MD, PhD, MAE, FMedSci, FRSB, FRCP, FRCPEd.

I am pleased to announce that our regular contributors ‘DC‘ as well as ‘mimi‘ both correctly guessed the person responsible for the quote about informed consent that was the subject of yesterday’s post. Congratulations to both; that certainly wasn’t easy!

The quote is by Karl Brandt.

Who was Karl Brandt?

Brandt was a young and evidently gifted doctor when, during a series of coincidences, he became a member of Hitler’s ‘inner circle’ and acted as one of Hitler’s personal physicians (originally, he had wanted to join the team of Albert Schweitzer!). Hitler liked the good-looking, ambitious Brandt and thus gave him greater and greater responsibilities and power. Amongst other things, Brandt managed to become in charge of the German euthanasia program which killed about 70 000 patients who the Nazis considered to be ‘useless eaters’ and unworthy of their support. It had the cynical purpose of freeing up hospital beds for the war and cleansing the German gene pool. Brandt also was responsible for many of the unspeakably cruel and immoral medical experiments in the concentration camps.

After the war, Brandt was put on trial in Nuremberg. The trial became known as the ‘Doctors’ Trail‘. Twenty of the 23 defendants were medical doctors (Viktor BrackRudolf Brandt, and Wolfram Sievers were Nazi officials). They were accused of having been involved in Nazi human experimentation and mass murder under the guise of euthanasia. Brandt insisted that he had never done anything wrong, had followed orders, and had been guided by the highest morals, solid medical ethics, and his determination to do the very best for the German people.

During his interrogations, he stated the sentences that fascinated me when I first read it: ” On the one hand, there are experiments that are carried out for or with someone on a voluntary basis; on the other hand, there are those that take place against the will of the person concerned. A further subdivision indicates whether they are particularly dangerous or comparatively harmless and without any potential for danger. A further distinction must be made as to whether the result of the experiment is important or whether it is merely a ridiculous game played by a scientifically educated person. These six criteria form a kind of guideline that enables one to say YES or NO from a medical point of view.”

The quote is cited in the book by Ulf Schmidt which is extremely well-researched and worth reading for anyone with an interest in the subject. In my view, it gives a unique insight into the thinking of someone who clearly was bright yet power-hungry, scrupulous and deeply immoral:

  • experiments “against the will of the person concerned” always were unlawful, immoral, and unethical according to the guidelines that existed at the time;
  • “particularly dangerous” experiments should have never been considered;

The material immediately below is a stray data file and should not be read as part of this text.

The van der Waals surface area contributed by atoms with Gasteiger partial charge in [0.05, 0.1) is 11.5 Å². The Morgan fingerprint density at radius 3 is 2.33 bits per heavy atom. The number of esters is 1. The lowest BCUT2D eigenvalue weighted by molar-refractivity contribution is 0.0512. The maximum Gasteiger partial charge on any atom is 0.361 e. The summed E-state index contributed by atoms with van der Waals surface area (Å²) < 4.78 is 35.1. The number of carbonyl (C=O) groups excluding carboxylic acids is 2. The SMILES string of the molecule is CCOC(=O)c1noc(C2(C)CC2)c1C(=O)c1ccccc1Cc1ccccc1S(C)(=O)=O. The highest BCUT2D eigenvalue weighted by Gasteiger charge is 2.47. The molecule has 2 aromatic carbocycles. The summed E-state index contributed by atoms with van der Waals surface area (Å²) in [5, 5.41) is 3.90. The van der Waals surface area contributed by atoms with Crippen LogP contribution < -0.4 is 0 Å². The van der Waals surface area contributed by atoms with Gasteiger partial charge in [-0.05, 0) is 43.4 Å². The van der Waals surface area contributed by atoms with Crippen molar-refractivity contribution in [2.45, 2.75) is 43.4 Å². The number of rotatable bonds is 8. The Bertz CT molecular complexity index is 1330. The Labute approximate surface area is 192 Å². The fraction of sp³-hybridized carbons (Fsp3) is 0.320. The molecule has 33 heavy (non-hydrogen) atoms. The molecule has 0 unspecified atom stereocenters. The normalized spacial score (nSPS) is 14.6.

• research that is merely a “ridiculous game played by a scientifically educated person” is pseudoscience and not ethical.

Brandt tried to present himself as the ‘honest’, upright Nazi who did what he did because of a deep conviction and because he wanted the best. He seemed to have fooled others and possibly even himself. Several influential personalities rallied to his support. Yet, the judges at Nuremberg did neither believe his version of events nor were they inclined to pardon his behavior. Brandt was found guilty of:

  • War crimes: performing medical experiments, without the subjects’ consent, on prisoners of war and civilians of occupied countries, in the course of which experiments the defendants committed murders, brutalities, cruelties, tortures, atrocities, and other inhuman acts. Also planning and performing the mass murder of prisoners of war and civilians of occupied countries, stigmatized as aged, insane, incurably ill, deformed, and so on, by gas, lethal injections, and diverse other means in nursing homes, hospitals, and asylums during the Euthanasia Program and participating in the mass murder of concentration camp inmates;
  • Crimes against humanity: committing crimes also on German nationals;
  • Membership in a criminal organization, the SS. The charges against him included special responsibility for, and participation in, Freezing, MalariaLOST GasSulfanilamide, Bone, Muscle and Nerve Regeneration and Bone Transplantation, Sea-Water, Epidemic Jaundice, Sterilization, and Typhus Experiments.

Brandt was executed on 2 June 1948.

The discussions around informed consent at the Nuremberg ‘doctors trial’ brought this subject into a renewed focus and eventually led to the formulation of the now famous ‘Nuremberg Code‘.

2 Responses to Karl Brandt’s quote on INFORMED CONSENT

  • Yay! It’s Mimi (not Mini), but perhaps a made a type in my haste to enter the contest!

    I have to share that I recently saw a Nazi themed documentary that covered Brandt as part of Hitler’s entourage. I also benefitted from the incorrect guesses that ruled out some names.

    Do I still get a copy of the book in light of the tie?

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